Apple to Recycle Any Old Computer for Free - Plus, Apple Credit Could be in Your Future

By Peter Bernstein August 16, 2011

With all of the other news regarding Apple — intellectual property issues (almost daily including HTC filing its third one today), new iPhone speculation, a deal with Starbucks, blockbuster earnings, etc. — you may have missed the following. Last week Apple quietly expanded its reuse and recycling program to include any computer from any manufacturer.

According to Appleinsider.com, in addition to its old electronics recycling bin at its headquarters in Cupertino, free recycling of batteries at its stores, and free pickup and disposal of any computer or display terminal through WeRecycle! (with free prepaid shipping label), Apple will now also take back any computer and give you an Apple gift card for its “fair market value” if it qualifies for reuse. In an era where “green” stories have taken a back seat to other more pressing news, this is worth noting. It is especially worth noting since there are an estimated almost 70 million used computers in the U.S. alone, and it is best to let them be retired or be re-purposed by an entity that can assureus it will be properly taken care of without causing further damage to the environment by decomposing in an illegal dump.

This is a nice example of corporate responsibility. It is also an example of “no good deed goes unpunished.” Comments on various blogs that have reported on the story have been somewhat harsh. They fall into two general categories:

1.       Apple way undervalues used computers and people who think their computer is still useable would do better on eBay or Craigslist.

2.       Since Apple is giving gift cards and not cash this has nothing to do with them being responsible corporate citizens.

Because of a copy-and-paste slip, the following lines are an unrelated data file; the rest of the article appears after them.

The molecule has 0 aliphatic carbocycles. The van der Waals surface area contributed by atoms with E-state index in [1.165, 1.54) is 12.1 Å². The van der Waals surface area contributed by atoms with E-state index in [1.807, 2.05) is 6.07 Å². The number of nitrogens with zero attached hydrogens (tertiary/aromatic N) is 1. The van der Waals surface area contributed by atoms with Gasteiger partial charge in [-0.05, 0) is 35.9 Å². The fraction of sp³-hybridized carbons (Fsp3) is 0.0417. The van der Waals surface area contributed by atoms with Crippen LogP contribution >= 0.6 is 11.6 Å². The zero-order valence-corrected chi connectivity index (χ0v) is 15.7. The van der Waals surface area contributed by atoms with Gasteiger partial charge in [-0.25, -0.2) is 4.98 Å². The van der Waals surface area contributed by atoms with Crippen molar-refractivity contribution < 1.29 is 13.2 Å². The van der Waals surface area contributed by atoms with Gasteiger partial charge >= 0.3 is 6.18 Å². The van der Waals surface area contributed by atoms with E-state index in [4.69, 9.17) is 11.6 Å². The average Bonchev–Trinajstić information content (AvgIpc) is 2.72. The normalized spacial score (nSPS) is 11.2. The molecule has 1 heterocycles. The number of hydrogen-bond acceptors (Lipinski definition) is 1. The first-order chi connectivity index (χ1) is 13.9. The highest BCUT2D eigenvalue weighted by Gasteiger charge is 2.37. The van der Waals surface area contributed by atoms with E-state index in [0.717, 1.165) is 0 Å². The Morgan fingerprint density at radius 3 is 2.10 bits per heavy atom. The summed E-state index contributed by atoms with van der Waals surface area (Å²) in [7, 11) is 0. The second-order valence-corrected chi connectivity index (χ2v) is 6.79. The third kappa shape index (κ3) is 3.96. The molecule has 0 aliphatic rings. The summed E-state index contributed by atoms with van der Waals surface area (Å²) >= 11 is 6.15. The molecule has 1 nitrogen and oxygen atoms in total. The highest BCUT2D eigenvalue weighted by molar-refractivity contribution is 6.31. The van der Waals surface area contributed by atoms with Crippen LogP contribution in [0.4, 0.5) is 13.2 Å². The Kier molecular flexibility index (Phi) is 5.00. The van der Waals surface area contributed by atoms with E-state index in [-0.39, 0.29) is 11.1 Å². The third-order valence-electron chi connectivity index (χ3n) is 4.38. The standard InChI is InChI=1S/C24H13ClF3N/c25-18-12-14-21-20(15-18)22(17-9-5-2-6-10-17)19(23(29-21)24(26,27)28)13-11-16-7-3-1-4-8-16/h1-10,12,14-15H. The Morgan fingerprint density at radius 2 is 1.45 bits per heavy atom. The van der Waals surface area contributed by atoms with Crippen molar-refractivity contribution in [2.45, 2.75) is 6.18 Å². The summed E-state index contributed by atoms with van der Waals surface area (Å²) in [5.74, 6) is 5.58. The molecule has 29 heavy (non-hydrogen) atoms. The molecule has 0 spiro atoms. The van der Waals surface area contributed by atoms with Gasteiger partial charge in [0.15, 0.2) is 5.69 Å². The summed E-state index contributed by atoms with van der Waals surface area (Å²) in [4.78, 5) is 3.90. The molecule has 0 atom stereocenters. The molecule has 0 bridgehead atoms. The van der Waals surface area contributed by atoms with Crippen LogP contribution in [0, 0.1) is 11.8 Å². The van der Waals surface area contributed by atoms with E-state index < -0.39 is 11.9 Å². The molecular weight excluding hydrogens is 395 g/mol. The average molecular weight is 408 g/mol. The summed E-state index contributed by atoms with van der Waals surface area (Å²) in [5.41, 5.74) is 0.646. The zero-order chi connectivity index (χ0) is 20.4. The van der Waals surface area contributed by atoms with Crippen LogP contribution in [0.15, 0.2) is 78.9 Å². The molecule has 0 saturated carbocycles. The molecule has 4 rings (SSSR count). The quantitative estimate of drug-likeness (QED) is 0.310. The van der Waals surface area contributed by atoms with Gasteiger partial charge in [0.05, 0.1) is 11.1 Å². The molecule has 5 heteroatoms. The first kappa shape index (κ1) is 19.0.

Ouch!!

On the first point, getting annoyed because you think you can do better by auctioning it yourself is not necessarily doing the environment (who knows where it may end up) or the buyer any favors. That relic is probably also running obsolete software, and a potential buyer may not appreciate the horsepower your oldie but no so goodie has to offer.

On the second point, Apple is a business and not a charity. If Apple can do well by doing good, I am mystified as to why that is a bad thing. This is a safe, simple and convenient option for disposing of something which you believe has out-lived its usefulness. The nice thing about options is that it means you have a choice. If you don’t like the choice, either because you don’t want to own anything Apple and/or believe you can get a better offer, that is entirely your decision. This is not a case of being ordered to do something.

It is time to go rummage around and see what kind of contribution I can make to the cause. Free is fine, but there could be a lot of iTunes in it for me. Kudos to Apple on this one.


Peter Bernstein is a technology industry veteran, having worked in multiple capacities with several of the industry's biggest brands, including Avaya, Alcatel-Lucent, Telcordia, HP, Siemens, Nortel, France Telecom, and others, and having served on the Advisory Boards of 15 technology startups. To read more of Peter's work, please visit his columnist page.

Edited by Rich Steeves
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